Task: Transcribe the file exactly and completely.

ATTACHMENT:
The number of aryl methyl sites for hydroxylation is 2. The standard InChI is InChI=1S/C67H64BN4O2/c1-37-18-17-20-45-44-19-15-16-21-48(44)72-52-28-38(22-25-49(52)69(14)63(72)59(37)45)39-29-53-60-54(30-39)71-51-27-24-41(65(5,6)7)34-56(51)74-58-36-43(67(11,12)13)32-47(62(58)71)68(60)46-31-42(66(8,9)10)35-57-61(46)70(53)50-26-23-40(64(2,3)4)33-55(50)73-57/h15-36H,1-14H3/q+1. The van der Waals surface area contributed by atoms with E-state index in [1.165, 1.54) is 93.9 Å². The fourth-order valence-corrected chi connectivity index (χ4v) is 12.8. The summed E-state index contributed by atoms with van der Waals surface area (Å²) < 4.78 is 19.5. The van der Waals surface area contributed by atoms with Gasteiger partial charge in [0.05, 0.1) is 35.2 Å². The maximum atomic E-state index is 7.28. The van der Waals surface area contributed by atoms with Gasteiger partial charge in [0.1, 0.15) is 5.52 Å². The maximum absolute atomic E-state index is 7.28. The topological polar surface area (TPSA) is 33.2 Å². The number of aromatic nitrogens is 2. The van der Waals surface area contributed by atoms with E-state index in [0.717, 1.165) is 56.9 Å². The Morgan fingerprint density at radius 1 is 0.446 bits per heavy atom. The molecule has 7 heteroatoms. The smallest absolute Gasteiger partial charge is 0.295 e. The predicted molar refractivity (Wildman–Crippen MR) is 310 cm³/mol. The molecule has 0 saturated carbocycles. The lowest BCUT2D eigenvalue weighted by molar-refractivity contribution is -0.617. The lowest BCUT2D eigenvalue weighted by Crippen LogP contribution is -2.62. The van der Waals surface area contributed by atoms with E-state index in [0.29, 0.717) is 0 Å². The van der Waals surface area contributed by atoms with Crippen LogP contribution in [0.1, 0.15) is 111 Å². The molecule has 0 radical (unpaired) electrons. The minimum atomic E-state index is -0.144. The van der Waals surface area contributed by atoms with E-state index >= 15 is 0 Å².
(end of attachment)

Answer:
The number of aryl methyl sites for hydroxylation is 2. The standard InChI is InChI=1S/C67H64BN4O2/c1-37-18-17-20-45-44-19-15-16-21-48(44)72-52-28-38(22-25-49(52)69(14)63(72)59(37)45)39-29-53-60-54(30-39)71-51-27-24-41(65(5,6)7)34-56(51)74-58-36-43(67(11,12)13)32-47(62(58)71)68(60)46-31-42(66(8,9)10)35-57-61(46)70(53)50-26-23-40(64(2,3)4)33-55(50)73-57/h15-36H,1-14H3/q+1. The van der Waals surface area contributed by atoms with E-state index in [1.165, 1.54) is 93.9 Å². The fourth-order valence-corrected chi connectivity index (χ4v) is 12.8. The summed E-state index contributed by atoms with van der Waals surface area (Å²) < 4.78 is 19.5. The van der Waals surface area contributed by atoms with Gasteiger partial charge in [0.05, 0.1) is 35.2 Å². The maximum atomic E-state index is 7.28. The van der Waals surface area contributed by atoms with Gasteiger partial charge in [0.1, 0.15) is 5.52 Å². The maximum absolute atomic E-state index is 7.28. The topological polar surface area (TPSA) is 33.2 Å². The number of aromatic nitrogens is 2. The van der Waals surface area contributed by atoms with E-state index in [0.717, 1.165) is 56.9 Å². The Morgan fingerprint density at radius 1 is 0.446 bits per heavy atom. The molecule has 7 heteroatoms. The smallest absolute Gasteiger partial charge is 0.295 e. The predicted molar refractivity (Wildman–Crippen MR) is 310 cm³/mol. The molecule has 0 saturated carbocycles. The lowest BCUT2D eigenvalue weighted by molar-refractivity contribution is -0.617. The lowest BCUT2D eigenvalue weighted by Crippen LogP contribution is -2.62. The van der Waals surface area contributed by atoms with E-state index in [0.29, 0.717) is 0 Å². The van der Waals surface area contributed by atoms with Crippen LogP contribution in [0.1, 0.15) is 111 Å². The molecule has 0 radical (unpaired) electrons. The minimum atomic E-state index is -0.144. The van der Waals surface area contributed by atoms with E-state index >= 15 is 0 Å².